If the IDS includes a large number of documents or lengthy documents, we are likely to file hard copies, because copying documents is faster than scanning and uploading them one by one to PAIR.
When the USPTO receives the hard copies, it then scans them into its own electronic files to be indexed in PAIR with the second application.
Thus, the current rules require the same documents to be processed three times:
- First, when the USPTO issues the first Office Action and provides copies of non-patent references.
- Second, when the applicant copies the Office Action and references for the IDS in the copending application.
- Third, when the USPTO scans the Office Action and references from the IDS for the electronic file of the copending application.
Even if only a small fraction of the 2.9 million documents processed by the USPTO in 2010 are McKesson-type IDSs, it is clear that the USPTO could realize signficant process improvements if it at least waived the requirement to submit copies of documents already in its possession. As the number of pending applications continues to grow year over year, the number of IDSs will only increase. The USPTO’s failure to address this issue will undermine its efforts to improve its internal processes and could delay the overall patent process if examination is delayed while IDS documents are entered into the USPTO’s system.
This week the Federal Circuit heard oral arguments in its en banc rehearing of Therasense, Inc. v. Becton, Dickinson & Co. As reflected in the en banc order, the court took this case en banc in order to reconsider—and hopefully reform—the law of inequitable conduct. The court’s decision could solve the McKesson problem and rein in the threat of inequitable conduct charges that drives practitioners to submit references even when they are not believed to be relevant to patentability.
David Kappos has wrapped up his first year as Director of the USPTO. As noted in his blog, he has implemented a number of new programs and rolled out several new initiatives. Perhaps most importantly, he has fostered an atmosphere of cooperation between the USPTO and the stakeholder community. With that in mind, I again urge the USPTO to take action to solve the McKesson Information Disclosure Statement (IDS) problem. I am not the only one concerned with this issue. One of the most common search topics that bring people to this blog relate to "McKesson" and "IDS." Clearly, stakeholders are burdened by this problem and are looking for guidance and solutions.
In "Ten Tips for Streamlining Patent Prosecution," Director Kappos outlines ten steps that he would like practitioners to take in order to promote compact prosecution. While I agree with most of these steps in principle, often the realities of patent prosecution, business decisions and innovation itself get in the way. Here I discuss items 6-9 of his list.
6) ADVANCE AMENDMENTS/ARGUMENTS EARLY: File arguments and amendments at the earliest stage of prosecution, and prior to a final rejection if at all possible. Amendments submitted after final are more difficult to deal with procedurally, are not automatically entered, and extend prosecution.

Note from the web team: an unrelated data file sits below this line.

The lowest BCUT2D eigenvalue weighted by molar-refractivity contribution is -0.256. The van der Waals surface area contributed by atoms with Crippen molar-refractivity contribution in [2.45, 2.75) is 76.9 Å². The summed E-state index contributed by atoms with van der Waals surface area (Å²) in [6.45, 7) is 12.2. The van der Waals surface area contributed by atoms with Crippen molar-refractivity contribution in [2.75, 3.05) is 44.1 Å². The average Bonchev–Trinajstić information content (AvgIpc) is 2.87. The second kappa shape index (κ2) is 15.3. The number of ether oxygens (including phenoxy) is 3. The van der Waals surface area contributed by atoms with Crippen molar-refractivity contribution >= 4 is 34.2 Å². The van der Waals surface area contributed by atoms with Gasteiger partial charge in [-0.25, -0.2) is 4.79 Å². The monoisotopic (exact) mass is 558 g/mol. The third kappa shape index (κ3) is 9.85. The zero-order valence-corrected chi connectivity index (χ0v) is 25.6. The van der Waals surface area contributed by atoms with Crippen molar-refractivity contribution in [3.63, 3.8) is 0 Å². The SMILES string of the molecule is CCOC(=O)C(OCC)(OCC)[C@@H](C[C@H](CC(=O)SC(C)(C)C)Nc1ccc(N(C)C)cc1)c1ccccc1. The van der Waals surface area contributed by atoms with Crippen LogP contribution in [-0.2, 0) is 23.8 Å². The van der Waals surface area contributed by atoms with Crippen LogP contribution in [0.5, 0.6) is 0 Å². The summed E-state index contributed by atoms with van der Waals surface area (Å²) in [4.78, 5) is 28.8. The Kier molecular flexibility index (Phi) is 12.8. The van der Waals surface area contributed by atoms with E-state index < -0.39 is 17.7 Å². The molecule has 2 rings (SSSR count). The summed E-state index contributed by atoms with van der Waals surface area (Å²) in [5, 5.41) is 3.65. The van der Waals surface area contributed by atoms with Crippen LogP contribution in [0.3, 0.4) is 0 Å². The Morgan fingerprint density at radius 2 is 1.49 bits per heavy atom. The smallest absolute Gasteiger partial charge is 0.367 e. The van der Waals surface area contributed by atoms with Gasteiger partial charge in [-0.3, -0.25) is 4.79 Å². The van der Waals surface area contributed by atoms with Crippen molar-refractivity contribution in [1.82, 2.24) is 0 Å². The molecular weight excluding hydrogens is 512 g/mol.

- I agree that arguments should be presented early, but there may be many different arguments against a rejection, and an applicant may decide to focus on the strongest arguments for maximum impact and/or to minimize prosecution history estoppel. Often, once an argument is made, the examiner will refine the rejection, so that the real issue is not crystallized until a subsequent Office Action. At that point, a different argument may be more responsive to the examiner’s concerns.
- I do not agree that claim amendments should be presented early, particularly when an applicant has a good faith belief that the rejections are not sound. The costs of amending claims—loss of literal claim scope, possible loss of doctrine of equivalents, and creation of prosecution history estoppel—are too high to make claim amendments that the applicant does not believe are legally necessary.
7) COORDINATE US/FOREIGN APPLICATIONS: Draft or amend your U.S. application in view of the prosecution in a corresponding foreign or international application. Success of the Patent Prosecution Highway (PPH) shows that applications drafted or amended in response to search reports and patentability opinions in corresponding foreign or international applications have a much higher allowance rate and shorter prosecution.
- I approach this suggestion with caution. An applicant legitimately would resist amending U.S. claims in view of foreign prosecution if the reasons for making the foreign claim amendments do not apply under U.S. law. While the concepts of novelty may be largely universal (assuming the reference at issue qualifies as prior art in all countries), standards for obviousness/inventive step, enablement, and written description vary across countries. In the biotech and pharmaceutical fields, where patentability often turns on obviousness or enablement issues, and where different claim formats are permitted in different countries, coordinating claim language may not serve the applicant’s best interests.